An industry analyst tells a Portland audience that gasoline, diesel fuel and home heating oil will continue to be in high demand for decades.
by Tux Turkel, staff writer
PORTLAND — Total energy use in the United States will grow by 10 percent by 2040, an analyst from the American Petroleum Institute said Thursday in Portland.
Despite the surge of renewable sources, more than half of the energy will come from oil and natural gas, said Kyle Isakower, vice president for regulatory and economic policy at the trade group.
Hydraulic fracturing and horizontal drilling are driving the trends, he said, and the combination of these technologies is propelling the U.S. to become the world’s leading oil and gas producer this year.
In New England, Isakower pointed to government statistics that show that while heating oil consumption will continue to drop over the period, natural gas use will keep growing.
Isakower’s comments came during a seminar at the University of Southern Maine organized by the Environmental & Energy Technology Council of Maine, or E2Tech. The session focused on economics, technology and transportation in the state’s petroleum market.
The event was planned several months ago. But it was taking place a couple of weeks before voters in South Portland consider controversial rules that could restrict some oil industry activities on the city’s waterfront.
Because of that, the event attracted a handful of protesters who stood outside the entrance with banners and posters. One read: “No tar sands. Vote for WPO.” WPO is a reference to the Waterfront Protection Ordinance, and a fear among oil industry opponents that the Portland Pipe Line Co. some day will move crude oil from western Canada through South Portland.
Inside, organizers acknowledged the protesters, but said the issue wasn’t part of the agenda.
Instead, they heard from a panel of industry experts in geology, distribution, storage and transportation. Taken together, their message was that oil and gas will continue to play a vital role in powering the Northeast, and companies are taking steps to assure its availability to consumers.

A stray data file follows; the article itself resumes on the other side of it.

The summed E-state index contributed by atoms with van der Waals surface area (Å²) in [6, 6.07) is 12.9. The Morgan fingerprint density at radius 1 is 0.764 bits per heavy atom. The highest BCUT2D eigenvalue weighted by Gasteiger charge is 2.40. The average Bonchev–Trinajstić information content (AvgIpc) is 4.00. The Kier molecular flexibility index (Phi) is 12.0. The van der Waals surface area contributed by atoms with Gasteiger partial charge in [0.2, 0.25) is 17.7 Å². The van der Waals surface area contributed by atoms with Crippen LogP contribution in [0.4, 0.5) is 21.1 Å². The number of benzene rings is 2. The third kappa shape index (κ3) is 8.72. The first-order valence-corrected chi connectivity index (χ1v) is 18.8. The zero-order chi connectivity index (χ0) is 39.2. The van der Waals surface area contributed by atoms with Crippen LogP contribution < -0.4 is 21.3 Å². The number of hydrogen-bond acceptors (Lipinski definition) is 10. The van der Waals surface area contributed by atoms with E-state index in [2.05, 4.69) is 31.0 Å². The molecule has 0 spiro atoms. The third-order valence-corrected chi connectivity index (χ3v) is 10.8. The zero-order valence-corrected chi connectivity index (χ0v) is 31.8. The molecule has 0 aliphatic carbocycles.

Robert Moore, chief executive officer at Dead River Co., noted that roughly 70 percent of Maine homes still burn heating oil.
“If you take oil out of the energy mix, you’re going to leave a lot of people out in the cold,” Moore said.
Alternatives to heating oil are growing, he said. They include natural gas, although pipeline availability will be limited in rural areas, and propane, which is becoming cost-competitive with oil.
Moore also noted that 95 percent of transportation in Maine takes place on roads, in vehicles that burn gasoline and diesel. Later in the session, a participant asked the panel to comment on the future of natural gas and compressed natural gas for transportation.
Isakower predicted a slow and steady transition to natural gas vehicles. Truck fleets will lead the way, but it will take time to develop the needed storage and filling stations for cars.
After the session, an environmental activist challenged the notion that Maine’s transportation sector would remain so dependent on gasoline in the future.
Dylan Voorhees, clean energy director at the Natural Resources Council of Maine, said Isakower’s forecasts reflect a “business as usual” approach that favors more demand for oil and gas.
“I would contest that this needs to be what our future is,” he said.
Voorhees pointed out that emerging federal gasoline mileage standards will greatly reduce oil consumption. Oil use will be further eroded by the growing acceptance of hybrid cars, and refinements in battery technology that will make electric cars more popular and affordable, he said. With electric cars, people don’t have to wait for natural gas filling stations to be built, he said.
“We already have an electric distribution system,” he said.